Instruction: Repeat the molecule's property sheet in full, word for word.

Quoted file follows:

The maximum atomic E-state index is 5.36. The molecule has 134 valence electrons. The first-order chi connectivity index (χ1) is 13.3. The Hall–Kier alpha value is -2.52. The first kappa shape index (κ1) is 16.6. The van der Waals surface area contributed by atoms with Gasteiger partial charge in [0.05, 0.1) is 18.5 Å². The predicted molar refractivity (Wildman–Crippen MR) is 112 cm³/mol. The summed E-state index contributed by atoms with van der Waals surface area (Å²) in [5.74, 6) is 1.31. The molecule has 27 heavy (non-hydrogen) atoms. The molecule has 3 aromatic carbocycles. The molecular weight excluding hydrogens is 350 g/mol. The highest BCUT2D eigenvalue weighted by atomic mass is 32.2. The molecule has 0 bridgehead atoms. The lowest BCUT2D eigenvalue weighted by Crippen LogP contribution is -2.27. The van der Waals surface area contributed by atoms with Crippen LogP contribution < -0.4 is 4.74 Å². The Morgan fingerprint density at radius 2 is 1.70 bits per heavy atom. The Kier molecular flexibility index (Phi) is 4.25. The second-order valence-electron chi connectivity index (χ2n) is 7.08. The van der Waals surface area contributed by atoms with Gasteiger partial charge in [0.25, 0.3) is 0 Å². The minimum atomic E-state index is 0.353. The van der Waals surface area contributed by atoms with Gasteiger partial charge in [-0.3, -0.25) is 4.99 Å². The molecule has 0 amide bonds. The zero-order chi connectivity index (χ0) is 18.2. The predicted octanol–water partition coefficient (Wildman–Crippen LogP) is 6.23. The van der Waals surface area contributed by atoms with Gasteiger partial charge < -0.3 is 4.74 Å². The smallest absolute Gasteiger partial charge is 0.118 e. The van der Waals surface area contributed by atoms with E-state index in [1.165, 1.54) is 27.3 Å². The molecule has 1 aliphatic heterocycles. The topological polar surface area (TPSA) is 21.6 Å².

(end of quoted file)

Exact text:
The maximum atomic E-state index is 5.36. The molecule has 134 valence electrons. The first-order chi connectivity index (χ1) is 13.3. The Hall–Kier alpha value is -2.52. The first kappa shape index (κ1) is 16.6. The van der Waals surface area contributed by atoms with Gasteiger partial charge in [0.05, 0.1) is 18.5 Å². The predicted molar refractivity (Wildman–Crippen MR) is 112 cm³/mol. The summed E-state index contributed by atoms with van der Waals surface area (Å²) in [5.74, 6) is 1.31. The molecule has 27 heavy (non-hydrogen) atoms. The molecule has 3 aromatic carbocycles. The molecular weight excluding hydrogens is 350 g/mol. The highest BCUT2D eigenvalue weighted by atomic mass is 32.2. The molecule has 0 bridgehead atoms. The lowest BCUT2D eigenvalue weighted by Crippen LogP contribution is -2.27. The van der Waals surface area contributed by atoms with Crippen LogP contribution < -0.4 is 4.74 Å². The Morgan fingerprint density at radius 2 is 1.70 bits per heavy atom. The Kier molecular flexibility index (Phi) is 4.25. The second-order valence-electron chi connectivity index (χ2n) is 7.08. The van der Waals surface area contributed by atoms with Gasteiger partial charge in [0.25, 0.3) is 0 Å². The minimum atomic E-state index is 0.353. The van der Waals surface area contributed by atoms with Gasteiger partial charge in [-0.3, -0.25) is 4.99 Å². The molecule has 0 amide bonds. The zero-order chi connectivity index (χ0) is 18.2. The predicted octanol–water partition coefficient (Wildman–Crippen LogP) is 6.23. The van der Waals surface area contributed by atoms with Gasteiger partial charge < -0.3 is 4.74 Å². The smallest absolute Gasteiger partial charge is 0.118 e. The van der Waals surface area contributed by atoms with E-state index in [1.165, 1.54) is 27.3 Å². The molecule has 1 aliphatic heterocycles. The topological polar surface area (TPSA) is 21.6 Å².